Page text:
Top 5 Myths About First Baby Foods ⋆
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Top 5 Myths About First Baby Foods

Avoid relying on outdated information about introducing your baby to solids.

Once your baby is around 4-5 months old you will want to think about weaning.  Introducing solid foods has always been a difficult issue for new parents because the rules on what you can and can’t give your child changes so dramatically from one year to the next.

It’s no good relying on your mum or friends with older kids either because the advice will almost certainly have changed significantly.

According to the experts, these are the top 5 myths surrounding what food are suitable for young babies just starting out.

Myth #1: You baby is ready for solid food if they start to reach out for it

 Fact:  According to Pediatrician Catherine Pound who practices at the Children’s Hospital of Eastern Ontario in Ottawa, babies as young as 12 weeks can often show an interest in solid food but there are other factors you need to consider before offering solid food.

Age is important – pediatricians recommend staying away from solid foods until around 6 months (give or take a few weeks) and that parents should look at things like the ability to sit, support the head and be coordinated enough to chew and swallow as key factors before starting to give their baby solid food.

Myth #2: You must give a certain food first

Fact:  Catherine Pound says that the type of food you give your child is not relevant as long as it contains iron – as your child reaches around 6 months of age they need to be taking in iron because their own stores are depleted.

This is backed up by Sarah Remmer, a registered dietitian based in Calgary. There are plenty of cereals around that have been fortified to include iron that you could feed your child but equally finely minced fish or meat, cooked eggs, or beans and lentils are fine for first foods.

The introduction of solid foods also plays a vital role in developing your child’s oral motor skills so they need to have a certain amount of coordination there before you begin.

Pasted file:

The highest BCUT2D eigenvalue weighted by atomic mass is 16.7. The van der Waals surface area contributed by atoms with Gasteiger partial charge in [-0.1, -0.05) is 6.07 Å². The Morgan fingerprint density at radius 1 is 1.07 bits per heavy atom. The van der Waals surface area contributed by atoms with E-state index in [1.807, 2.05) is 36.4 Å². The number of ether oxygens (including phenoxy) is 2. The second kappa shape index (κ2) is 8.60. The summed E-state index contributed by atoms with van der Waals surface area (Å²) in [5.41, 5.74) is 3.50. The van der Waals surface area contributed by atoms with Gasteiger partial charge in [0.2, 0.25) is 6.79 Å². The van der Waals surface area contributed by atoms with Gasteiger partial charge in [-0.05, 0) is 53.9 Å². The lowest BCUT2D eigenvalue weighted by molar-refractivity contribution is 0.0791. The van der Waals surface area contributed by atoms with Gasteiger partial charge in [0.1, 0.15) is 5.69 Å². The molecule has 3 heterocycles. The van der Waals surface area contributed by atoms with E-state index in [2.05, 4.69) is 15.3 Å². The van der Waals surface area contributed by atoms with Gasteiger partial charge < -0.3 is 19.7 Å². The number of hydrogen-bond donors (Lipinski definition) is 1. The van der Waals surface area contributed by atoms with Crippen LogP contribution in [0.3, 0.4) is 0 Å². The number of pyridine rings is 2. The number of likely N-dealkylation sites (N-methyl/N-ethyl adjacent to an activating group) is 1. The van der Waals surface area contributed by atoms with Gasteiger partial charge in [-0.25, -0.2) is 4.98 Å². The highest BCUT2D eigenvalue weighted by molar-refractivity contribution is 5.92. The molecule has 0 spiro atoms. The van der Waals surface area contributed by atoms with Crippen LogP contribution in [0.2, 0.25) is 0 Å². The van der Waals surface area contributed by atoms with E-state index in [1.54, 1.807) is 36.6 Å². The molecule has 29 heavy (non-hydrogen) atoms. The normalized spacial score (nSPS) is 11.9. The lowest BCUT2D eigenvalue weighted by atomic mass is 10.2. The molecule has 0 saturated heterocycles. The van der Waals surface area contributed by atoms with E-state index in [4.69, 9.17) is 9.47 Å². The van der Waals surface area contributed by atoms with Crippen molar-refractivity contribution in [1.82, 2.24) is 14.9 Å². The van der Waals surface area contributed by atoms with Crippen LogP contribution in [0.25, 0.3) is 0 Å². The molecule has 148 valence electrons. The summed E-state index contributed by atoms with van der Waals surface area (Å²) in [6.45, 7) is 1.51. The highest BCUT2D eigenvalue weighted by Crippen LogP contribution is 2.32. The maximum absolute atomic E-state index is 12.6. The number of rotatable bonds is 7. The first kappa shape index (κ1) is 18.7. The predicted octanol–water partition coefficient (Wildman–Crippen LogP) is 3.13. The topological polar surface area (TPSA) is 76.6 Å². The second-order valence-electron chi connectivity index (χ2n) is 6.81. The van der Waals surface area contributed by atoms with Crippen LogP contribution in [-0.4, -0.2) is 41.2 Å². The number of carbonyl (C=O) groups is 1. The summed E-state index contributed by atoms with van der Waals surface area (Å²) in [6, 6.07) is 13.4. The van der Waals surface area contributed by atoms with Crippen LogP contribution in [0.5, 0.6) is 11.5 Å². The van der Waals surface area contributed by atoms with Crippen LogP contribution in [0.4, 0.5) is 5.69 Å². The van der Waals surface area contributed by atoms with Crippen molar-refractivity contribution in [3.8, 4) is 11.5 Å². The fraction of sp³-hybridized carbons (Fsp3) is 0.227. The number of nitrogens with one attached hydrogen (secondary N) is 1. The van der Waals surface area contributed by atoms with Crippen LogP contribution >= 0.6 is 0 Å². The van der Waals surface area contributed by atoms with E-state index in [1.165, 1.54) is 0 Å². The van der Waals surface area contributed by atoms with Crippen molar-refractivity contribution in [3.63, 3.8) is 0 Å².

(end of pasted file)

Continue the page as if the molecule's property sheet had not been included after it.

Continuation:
Myth #3: First foods should be very thin purées

Fact: If you are starting solids at 6 months you don’t need to give your child really runny food. According to Sarah Remmer, a baby can use their gums to munch on food.  By all means, use purées, but also allow your child to chew down and practice feeding themselves.

Finger foods give your baby the child to practice fine motor movements as well as increase their oral motor skills and gives them a chance to control the speed and quantity they eat.

Things like vegetables, cooked until tender, and grated cheese are good.  Choking is relatively rare but it may be wise to take a First Aid course before you begin.

Certain foods are more likely to cause choking so avoid things like small circular shaped foods, stringy veg, and fruit, sticky foods (like peanut butter), popcorn, whole nuts, fish with bones.

Even with the softest of foods your child is likely to gag.  This is completely normal so please don’t panic.  Small babies have a strong gag reflex – this is to avoid choking by encouraging them to move large pieces of food back to the front of the mouth for more chewing.

Myth #4: Bland food is best for baby

Fact: Actually flavor is something that you might want to introduce earlier rather than because according to Sarah Remmer a variety of flavors can make your child less fussy about food later on.  A little dash of cinnamon or cumin is fine, just avoid things like added salt and sugar.

Myth #5: If you give them peanuts too early they will develop an allergy

Fact:  There were new guidelines released this year following on from a study carried out in 2015 that contradicts this. The evidence is that the early introduction of peanuts actually decreases the incidence of peanut allergy.

Immunologists, dietitians, and multiple health institutes are confirming this.  However, remember whole peanuts can cause choking.  Try mixing some peanut butter into some yogurt or adding some crushed nuts in with their apple sauce.  These are great ways of introducing peanuts to your child.

If your six-month-old baby doesn’t like a certain food stop it for a while and try again later.  Avoid getting into a battle of wills – this is the last thing you want at the dinner table!